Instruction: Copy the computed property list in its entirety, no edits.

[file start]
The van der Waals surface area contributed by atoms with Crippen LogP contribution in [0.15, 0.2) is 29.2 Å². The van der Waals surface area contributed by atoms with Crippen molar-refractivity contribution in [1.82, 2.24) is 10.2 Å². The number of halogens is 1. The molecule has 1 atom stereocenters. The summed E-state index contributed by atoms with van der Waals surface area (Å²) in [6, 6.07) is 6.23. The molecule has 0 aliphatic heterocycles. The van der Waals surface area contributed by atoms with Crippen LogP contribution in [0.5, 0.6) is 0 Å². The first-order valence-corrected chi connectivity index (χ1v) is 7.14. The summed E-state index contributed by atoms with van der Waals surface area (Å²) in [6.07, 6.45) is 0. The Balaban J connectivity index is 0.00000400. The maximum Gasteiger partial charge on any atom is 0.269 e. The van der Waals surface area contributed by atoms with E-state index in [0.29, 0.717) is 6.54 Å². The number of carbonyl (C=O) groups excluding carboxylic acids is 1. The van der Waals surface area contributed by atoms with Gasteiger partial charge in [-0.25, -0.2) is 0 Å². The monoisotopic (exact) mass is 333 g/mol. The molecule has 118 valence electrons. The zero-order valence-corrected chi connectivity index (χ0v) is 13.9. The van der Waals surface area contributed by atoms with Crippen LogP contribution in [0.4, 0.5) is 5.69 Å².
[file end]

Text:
The van der Waals surface area contributed by atoms with Crippen LogP contribution in [0.15, 0.2) is 29.2 Å². The van der Waals surface area contributed by atoms with Crippen molar-refractivity contribution in [1.82, 2.24) is 10.2 Å². The number of halogens is 1. The molecule has 1 atom stereocenters. The summed E-state index contributed by atoms with van der Waals surface area (Å²) in [6, 6.07) is 6.23. The molecule has 0 aliphatic heterocycles. The van der Waals surface area contributed by atoms with Crippen LogP contribution in [0.5, 0.6) is 0 Å². The first-order valence-corrected chi connectivity index (χ1v) is 7.14. The summed E-state index contributed by atoms with van der Waals surface area (Å²) in [6.07, 6.45) is 0. The Balaban J connectivity index is 0.00000400. The maximum Gasteiger partial charge on any atom is 0.269 e. The van der Waals surface area contributed by atoms with E-state index in [0.29, 0.717) is 6.54 Å². The number of carbonyl (C=O) groups excluding carboxylic acids is 1. The van der Waals surface area contributed by atoms with Gasteiger partial charge in [-0.25, -0.2) is 0 Å². The monoisotopic (exact) mass is 333 g/mol. The molecule has 118 valence electrons. The zero-order valence-corrected chi connectivity index (χ0v) is 13.9. The van der Waals surface area contributed by atoms with Crippen LogP contribution in [0.4, 0.5) is 5.69 Å².